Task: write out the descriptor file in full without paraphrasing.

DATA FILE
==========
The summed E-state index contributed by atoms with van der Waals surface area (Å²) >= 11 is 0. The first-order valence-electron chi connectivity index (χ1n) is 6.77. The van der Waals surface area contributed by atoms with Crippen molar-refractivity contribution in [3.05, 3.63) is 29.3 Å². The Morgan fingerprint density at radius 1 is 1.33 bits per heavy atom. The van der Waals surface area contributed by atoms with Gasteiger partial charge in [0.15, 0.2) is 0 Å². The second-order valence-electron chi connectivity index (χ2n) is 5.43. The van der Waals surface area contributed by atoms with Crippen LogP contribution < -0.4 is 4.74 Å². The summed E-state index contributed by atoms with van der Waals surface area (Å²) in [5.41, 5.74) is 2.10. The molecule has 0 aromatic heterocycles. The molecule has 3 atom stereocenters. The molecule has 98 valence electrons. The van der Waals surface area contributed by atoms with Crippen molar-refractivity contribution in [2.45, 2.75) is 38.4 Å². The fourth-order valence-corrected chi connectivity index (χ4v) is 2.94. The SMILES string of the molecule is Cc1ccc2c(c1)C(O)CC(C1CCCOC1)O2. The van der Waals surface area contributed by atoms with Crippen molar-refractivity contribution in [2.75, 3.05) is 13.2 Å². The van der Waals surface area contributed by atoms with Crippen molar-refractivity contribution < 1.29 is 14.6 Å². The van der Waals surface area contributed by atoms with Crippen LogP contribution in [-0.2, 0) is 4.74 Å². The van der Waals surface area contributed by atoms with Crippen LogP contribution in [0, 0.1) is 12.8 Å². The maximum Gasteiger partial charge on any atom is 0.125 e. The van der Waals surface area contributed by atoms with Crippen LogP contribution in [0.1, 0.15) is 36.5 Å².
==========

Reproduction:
The summed E-state index contributed by atoms with van der Waals surface area (Å²) >= 11 is 0. The first-order valence-electron chi connectivity index (χ1n) is 6.77. The van der Waals surface area contributed by atoms with Crippen molar-refractivity contribution in [3.05, 3.63) is 29.3 Å². The Morgan fingerprint density at radius 1 is 1.33 bits per heavy atom. The van der Waals surface area contributed by atoms with Gasteiger partial charge in [0.15, 0.2) is 0 Å². The second-order valence-electron chi connectivity index (χ2n) is 5.43. The van der Waals surface area contributed by atoms with Crippen LogP contribution < -0.4 is 4.74 Å². The summed E-state index contributed by atoms with van der Waals surface area (Å²) in [5.41, 5.74) is 2.10. The molecule has 0 aromatic heterocycles. The molecule has 3 atom stereocenters. The molecule has 98 valence electrons. The van der Waals surface area contributed by atoms with Crippen molar-refractivity contribution in [2.45, 2.75) is 38.4 Å². The fourth-order valence-corrected chi connectivity index (χ4v) is 2.94. The SMILES string of the molecule is Cc1ccc2c(c1)C(O)CC(C1CCCOC1)O2. The van der Waals surface area contributed by atoms with Crippen molar-refractivity contribution in [2.75, 3.05) is 13.2 Å². The van der Waals surface area contributed by atoms with Crippen molar-refractivity contribution < 1.29 is 14.6 Å². The van der Waals surface area contributed by atoms with Crippen LogP contribution in [-0.2, 0) is 4.74 Å². The van der Waals surface area contributed by atoms with Crippen LogP contribution in [0, 0.1) is 12.8 Å². The maximum Gasteiger partial charge on any atom is 0.125 e. The van der Waals surface area contributed by atoms with Crippen LogP contribution in [0.1, 0.15) is 36.5 Å².